Rugby Championship News

The All Black cup runneth over





Selecting your best All Black team has become something of a dilemma even for the most analytical fan, and it comes no easier if you are the All Black coach, as Graham Henry, Steve Hansen and Wayne Smith admitted on Monday.

In every position, it is all about options, and taking the right ones at the right time, according to the trio.

Thus it is at hooker, Anton Oliver starts instead of Keven Mealamu, as he is the better scrummaging option. At centre, the options at 12 are ticked, now the coaches want Isaia Toeava as the box-ticking option at 13, and Greg Rawlinson is the new option at second row on merit, despite being, in all probability, the fourth in line behind Chris Jack, Ali Williams, and Jason Eaton.

Over and over that word cropped up during Monday’s team announcement press conference – almost as if the coaches were having a quiet gloat over their bottomless well of world-class talent.

The line-out is the perceived weakness in the All Blacks at present, and when up against Victor Matfield and Bakkies Botha, that perception is not just because of the current injury problems plaguing the AB locks.

The Boks may have lost their captain and line-out thrower in John Smit though, but he is not the man the coaches have been studying.

“Clearly South Africa have a excellent line-out, Bakkies Botha and Victor Matfield have been working very well, so we must execute our set pieces perfectly,” said Steve Hansen.

“Losing John Smit doesn’t change anything, except the effect he has on their ball. The main threat for them is Victor Matfield.

“Greg Rawlinson has been consistent for the Blues and Junior All Blacks and I think he is playing at a higher level than he did last year.

“It’s a big challenge for him. He had a head knock a couple of weeks ago, which is why he didn’t play last weekend.”

Smit will most probably miss out on facing an old adversary in Anton Oliver if, as expected, the Bok captain is ruled out with his hamstring tear.

Oliver’s selection raised a few eyebrows, not least because Keven Mealamu combines with both Troy Flavell and Rawlinson at Super 14 level, but up cropped that word ‘options’ again, when the coaches were asked about their choice.

“As far as hooker goes, we have three great options there, but we reckon Anton is the better scrummager and we prefer Keven coming off the bench for this one,” said Hansen.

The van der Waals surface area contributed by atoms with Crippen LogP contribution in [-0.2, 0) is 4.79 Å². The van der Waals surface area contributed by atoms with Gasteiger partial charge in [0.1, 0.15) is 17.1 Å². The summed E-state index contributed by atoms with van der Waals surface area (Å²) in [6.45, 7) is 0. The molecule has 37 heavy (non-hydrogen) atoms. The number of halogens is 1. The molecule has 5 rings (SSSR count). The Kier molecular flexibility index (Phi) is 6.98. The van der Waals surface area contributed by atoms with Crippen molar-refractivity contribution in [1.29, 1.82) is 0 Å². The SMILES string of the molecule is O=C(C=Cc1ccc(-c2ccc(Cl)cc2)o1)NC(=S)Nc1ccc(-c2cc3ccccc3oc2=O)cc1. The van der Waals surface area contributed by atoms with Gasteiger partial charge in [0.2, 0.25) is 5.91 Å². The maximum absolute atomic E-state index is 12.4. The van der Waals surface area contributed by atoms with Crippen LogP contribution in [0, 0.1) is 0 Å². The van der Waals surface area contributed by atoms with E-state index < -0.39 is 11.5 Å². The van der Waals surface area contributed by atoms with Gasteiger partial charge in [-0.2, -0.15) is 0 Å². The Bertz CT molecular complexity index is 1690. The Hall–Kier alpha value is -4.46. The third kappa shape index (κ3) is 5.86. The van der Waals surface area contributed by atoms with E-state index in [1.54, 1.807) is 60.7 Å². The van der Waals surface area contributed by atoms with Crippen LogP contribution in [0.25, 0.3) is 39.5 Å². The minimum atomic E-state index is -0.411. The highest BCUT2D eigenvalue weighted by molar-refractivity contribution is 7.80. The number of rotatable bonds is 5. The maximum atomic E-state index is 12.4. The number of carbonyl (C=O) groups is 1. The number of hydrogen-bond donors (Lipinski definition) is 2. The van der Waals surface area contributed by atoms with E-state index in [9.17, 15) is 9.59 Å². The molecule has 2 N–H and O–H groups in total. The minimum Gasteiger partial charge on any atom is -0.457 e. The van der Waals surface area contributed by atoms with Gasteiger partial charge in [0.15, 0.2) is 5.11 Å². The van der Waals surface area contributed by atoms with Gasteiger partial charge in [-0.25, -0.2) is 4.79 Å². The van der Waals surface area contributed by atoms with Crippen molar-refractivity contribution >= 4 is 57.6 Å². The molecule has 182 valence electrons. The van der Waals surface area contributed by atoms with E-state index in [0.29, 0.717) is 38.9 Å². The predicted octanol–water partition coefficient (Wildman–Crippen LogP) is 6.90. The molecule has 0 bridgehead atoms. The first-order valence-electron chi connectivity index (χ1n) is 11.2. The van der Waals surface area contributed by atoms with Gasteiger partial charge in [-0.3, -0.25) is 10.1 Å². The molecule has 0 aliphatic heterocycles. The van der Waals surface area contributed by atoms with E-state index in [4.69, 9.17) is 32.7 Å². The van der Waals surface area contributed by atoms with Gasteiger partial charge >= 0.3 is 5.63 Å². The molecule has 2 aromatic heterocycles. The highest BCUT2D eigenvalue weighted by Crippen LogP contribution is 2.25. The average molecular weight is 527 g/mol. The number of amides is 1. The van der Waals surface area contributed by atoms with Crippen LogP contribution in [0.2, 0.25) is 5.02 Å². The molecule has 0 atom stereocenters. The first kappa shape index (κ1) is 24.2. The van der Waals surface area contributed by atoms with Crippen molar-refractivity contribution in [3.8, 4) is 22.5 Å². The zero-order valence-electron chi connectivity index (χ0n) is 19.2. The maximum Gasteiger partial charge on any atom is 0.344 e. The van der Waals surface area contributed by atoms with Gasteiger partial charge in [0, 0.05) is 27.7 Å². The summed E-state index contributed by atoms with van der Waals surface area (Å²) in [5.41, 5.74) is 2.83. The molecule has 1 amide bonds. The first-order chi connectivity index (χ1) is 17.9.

Then there are the options at centre, which Wayne Smith went to great lengths to explain, particularly the inclusion of Isaia Toeava at outside centre and the challenge he faces in a position which the All Blacks are yet to fill entirely convincingly and consistently.

“Selecting Aaron Mauger was a major selection, both he and Luke McAlister have been playing so well, and Luke showed last week just how versatile he is,” said Smith.

“We have a lot of options both there and at 13, but Aaron is on top form, and Isaia has shown he is the best at 13 right now.

“We know we have the options at 12, we want to tick the box at 13 too.

“We are not expecting anything to special, we don’t want to put pressure on him, he is still a young man.

“He has had a good season. We are just trying to look after him and work all the combinations we can with him. He is an exciting player, we just want to continue developing him.”

Options, options everywhere. A handy position to be in indeed, when you come up against your most respected adversary in the toughest tournament, according to Henry.

“We understand that coming here is the biggest challenge we face in world rugby, I think we have won only one in four here since this management group has been together. But it is the challenge we find the most stimulating,” he said.

“There has been a major step forward in SA rugby this year.

“Their Super 14 was brilliant, they played very good and structured rugby, and it is great to see SA sides of quality contesting the final.

“It bodes well for the future. Super 14 was getting a little boring going to Jade Stadium every year!”

“This is the most demanding tournament in world rugby.

“The Tri-Nations is not second to the Rugby World Cup, it doesn’t really have anything to do with the Rugby World Cup. We won the Tri-Nations in 1999 and 2003, and I don’t think we won the World Cup those years.”

Any talk of potential friction come scrum time was also played down by the wily Hansen, who refused to subscribe to the opinion that BJ Botha’s scrumming technique is suspect.

“When you scrum, you need to scrum square,” explained Hansen.

“If it’s not square it is not legal. BJ scrummed pretty square on Saturday.”

Which is obviously the right option to take.

By Danny Stephens 365 Digital

Leave a Reply

This site uses Akismet to reduce spam. Learn how your comment data is processed.